MEASURE FOR MEASURE by William Shakespeare, directed by Leon Rubin, with Jonathan Goad, Dana Green, Thom Marriott, Jeffrey Wetsch and Diane D'Aquila. Presented by the Stratford Festival at the Tom Patterson Theatre, Stratford. Runs in rep to September 24. $68.25-$73. 1-800-567-1600. Rating: NNN Rating: NNNNN
This season, Stratford's done its best work with the hardest shows. Take Measure For Measure , the thorny Shakespeare piece about a young nun-to-be, Isabella, who finds herself pleading for her brother Claudio's life before the rigidly moral Angelo. Things become complicated when she realizes that the judge is consumed with lust for her and will free Claudio only if Isabella gives herself to him.
The play is set in a decadent, licentious Vienna, which the ruling Duke (no stranger to the pleasures of the flesh himself, as we see in the opening scene of director Leon Rubin 's production) pretends to leave in order to observe, covertly, how the state functions in his absence. Putting the seemingly righteous Angelo in charge, the Duke disguises himself as a friar and becomes a plotter in the lives of the other characters.
Rubin's always been good at establishing the world of his Stratford productions (Pericles, A Midsummer Night's Dream), and here his company commits whole-heartedly to a dissolute and sometimes darkly comic environment - a police state, in fact - that grabs the audience's attention from the beginning.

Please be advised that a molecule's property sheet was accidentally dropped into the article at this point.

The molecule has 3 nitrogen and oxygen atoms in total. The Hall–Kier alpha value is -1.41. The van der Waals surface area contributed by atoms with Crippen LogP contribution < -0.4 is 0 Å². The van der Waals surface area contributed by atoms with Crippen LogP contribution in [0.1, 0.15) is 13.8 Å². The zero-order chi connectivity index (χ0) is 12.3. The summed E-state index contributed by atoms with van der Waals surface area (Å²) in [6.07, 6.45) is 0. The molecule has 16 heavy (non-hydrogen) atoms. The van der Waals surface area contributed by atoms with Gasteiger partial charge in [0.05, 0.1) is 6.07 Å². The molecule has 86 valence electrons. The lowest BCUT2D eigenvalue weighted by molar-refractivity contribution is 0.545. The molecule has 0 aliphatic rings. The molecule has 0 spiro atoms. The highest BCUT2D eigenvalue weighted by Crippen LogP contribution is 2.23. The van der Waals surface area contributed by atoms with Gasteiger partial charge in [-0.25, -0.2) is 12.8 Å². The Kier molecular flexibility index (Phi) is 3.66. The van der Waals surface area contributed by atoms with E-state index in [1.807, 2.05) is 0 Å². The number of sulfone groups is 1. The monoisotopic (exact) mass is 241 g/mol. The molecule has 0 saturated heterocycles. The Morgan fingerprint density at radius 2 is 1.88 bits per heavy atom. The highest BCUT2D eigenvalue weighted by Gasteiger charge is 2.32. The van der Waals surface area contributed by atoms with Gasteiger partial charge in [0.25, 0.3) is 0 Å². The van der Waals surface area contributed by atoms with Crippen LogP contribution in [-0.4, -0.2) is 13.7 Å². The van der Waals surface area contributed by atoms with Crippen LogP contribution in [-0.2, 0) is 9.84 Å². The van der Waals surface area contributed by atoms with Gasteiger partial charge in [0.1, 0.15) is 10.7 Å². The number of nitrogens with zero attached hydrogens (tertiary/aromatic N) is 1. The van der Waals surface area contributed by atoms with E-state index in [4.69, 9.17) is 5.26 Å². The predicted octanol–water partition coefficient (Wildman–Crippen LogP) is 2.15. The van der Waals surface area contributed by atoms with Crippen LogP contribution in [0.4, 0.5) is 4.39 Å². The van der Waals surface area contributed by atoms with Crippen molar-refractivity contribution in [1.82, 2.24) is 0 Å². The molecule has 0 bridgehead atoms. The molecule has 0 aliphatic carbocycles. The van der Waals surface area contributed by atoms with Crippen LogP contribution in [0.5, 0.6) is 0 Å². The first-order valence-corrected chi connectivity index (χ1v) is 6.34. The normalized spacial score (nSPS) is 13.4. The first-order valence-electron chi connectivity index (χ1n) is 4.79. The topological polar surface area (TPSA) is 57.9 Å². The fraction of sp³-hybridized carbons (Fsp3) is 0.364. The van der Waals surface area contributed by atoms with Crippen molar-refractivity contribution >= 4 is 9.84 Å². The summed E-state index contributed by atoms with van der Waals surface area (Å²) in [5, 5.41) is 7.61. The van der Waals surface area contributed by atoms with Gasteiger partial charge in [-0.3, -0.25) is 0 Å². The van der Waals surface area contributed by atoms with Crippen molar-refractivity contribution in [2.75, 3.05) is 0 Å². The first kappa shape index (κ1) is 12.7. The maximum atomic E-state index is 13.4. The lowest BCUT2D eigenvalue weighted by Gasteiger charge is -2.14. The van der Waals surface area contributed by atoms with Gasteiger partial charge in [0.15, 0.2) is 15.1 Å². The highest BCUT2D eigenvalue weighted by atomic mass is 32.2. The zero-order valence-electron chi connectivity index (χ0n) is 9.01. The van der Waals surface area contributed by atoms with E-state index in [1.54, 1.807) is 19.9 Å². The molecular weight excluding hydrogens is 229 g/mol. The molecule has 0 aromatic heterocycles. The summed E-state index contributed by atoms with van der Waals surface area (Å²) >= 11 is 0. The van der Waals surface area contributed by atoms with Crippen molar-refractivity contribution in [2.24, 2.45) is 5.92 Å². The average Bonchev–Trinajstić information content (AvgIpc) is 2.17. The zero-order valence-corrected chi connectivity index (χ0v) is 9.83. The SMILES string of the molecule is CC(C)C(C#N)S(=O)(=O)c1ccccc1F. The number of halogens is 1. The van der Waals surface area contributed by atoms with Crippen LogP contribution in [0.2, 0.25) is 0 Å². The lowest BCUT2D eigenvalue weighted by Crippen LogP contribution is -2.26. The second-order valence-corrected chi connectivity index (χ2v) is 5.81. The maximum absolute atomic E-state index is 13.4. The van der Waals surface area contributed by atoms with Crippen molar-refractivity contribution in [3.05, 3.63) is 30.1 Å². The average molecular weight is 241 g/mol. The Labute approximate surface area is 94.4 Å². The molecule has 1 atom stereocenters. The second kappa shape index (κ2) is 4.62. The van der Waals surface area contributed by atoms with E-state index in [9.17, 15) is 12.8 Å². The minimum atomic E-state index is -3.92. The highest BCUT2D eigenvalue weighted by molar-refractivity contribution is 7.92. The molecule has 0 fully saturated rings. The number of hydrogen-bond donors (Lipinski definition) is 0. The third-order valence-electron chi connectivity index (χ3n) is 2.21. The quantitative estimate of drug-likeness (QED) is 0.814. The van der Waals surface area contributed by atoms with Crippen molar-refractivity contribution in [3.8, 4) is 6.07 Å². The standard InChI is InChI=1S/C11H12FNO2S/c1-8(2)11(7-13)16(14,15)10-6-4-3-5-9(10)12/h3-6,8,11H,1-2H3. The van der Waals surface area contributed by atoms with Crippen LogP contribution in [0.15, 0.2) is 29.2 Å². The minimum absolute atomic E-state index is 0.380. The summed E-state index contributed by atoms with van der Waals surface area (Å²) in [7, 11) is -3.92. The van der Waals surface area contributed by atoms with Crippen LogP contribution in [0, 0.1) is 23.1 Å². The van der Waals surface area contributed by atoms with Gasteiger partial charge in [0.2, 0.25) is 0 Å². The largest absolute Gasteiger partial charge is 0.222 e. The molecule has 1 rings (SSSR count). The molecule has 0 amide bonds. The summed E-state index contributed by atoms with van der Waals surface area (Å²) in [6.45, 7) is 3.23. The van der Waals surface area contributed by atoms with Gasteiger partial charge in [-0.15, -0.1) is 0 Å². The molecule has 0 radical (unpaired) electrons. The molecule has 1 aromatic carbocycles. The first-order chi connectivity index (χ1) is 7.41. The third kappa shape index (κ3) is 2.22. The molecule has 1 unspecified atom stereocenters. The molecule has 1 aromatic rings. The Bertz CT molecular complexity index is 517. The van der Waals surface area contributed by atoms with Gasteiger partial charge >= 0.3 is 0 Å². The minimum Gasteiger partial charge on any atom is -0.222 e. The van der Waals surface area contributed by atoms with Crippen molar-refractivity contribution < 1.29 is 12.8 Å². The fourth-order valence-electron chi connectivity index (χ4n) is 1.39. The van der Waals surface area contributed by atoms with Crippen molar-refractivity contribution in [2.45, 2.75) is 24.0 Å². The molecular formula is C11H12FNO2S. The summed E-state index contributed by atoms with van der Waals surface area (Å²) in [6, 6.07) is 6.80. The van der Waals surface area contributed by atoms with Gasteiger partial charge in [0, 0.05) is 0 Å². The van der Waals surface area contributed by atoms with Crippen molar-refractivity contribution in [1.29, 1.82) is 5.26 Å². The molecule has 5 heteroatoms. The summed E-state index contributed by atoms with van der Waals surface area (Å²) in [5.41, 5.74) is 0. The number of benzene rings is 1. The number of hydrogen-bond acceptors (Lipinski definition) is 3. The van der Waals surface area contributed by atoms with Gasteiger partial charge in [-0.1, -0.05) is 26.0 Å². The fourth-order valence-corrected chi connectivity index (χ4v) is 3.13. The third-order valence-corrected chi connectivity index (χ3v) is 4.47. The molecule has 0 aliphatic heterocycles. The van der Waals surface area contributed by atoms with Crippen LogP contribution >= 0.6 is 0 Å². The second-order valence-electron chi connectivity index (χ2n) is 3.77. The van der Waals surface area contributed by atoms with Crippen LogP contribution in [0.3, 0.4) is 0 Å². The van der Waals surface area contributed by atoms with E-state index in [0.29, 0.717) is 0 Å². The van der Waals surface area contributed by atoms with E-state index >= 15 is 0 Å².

The cast is mostly first-rate, even in the smaller roles. Too bad a chunk of the secondary plot has been cut, involving the bawds who are as corrupt as the rulers. There's fine dramatic work and admirable handling of the text by Diane D'Aquila , Andrew Massingham , Don Carrier and Shane Carty , among others.
At times, Rubin pushes a point too hard, as when he stages Angelo's lecherous vision of Isabella, but Jonathan Goad beautifully plays out the man's crumbling due to desires he never knew existed. Goad brings warmth to the role, not the cold passion that usually defines this conflicted character. Angelo's visibly caught between desire and remorse, hoisted between the spiritual and the physical.
The most memorable work in this production is Thom Marriott's as the Duke. In his hands, the man is many-sided: comic, intense, philosophical and manipulative, switching from one frame of mind to another with utter believability. Marriott's performance is a standout at this year's festival.
I wish the other key performers made as strong an impression. Jeffrey Wetsch brings little weight to Claudio, while Dana Green's Isabella can be vocally shrill and never gets much beyond the surface of the suffering woman. Too often, her performance stops with Isabella's verbal response to a situation, failing to convey the emotional journey that got her there.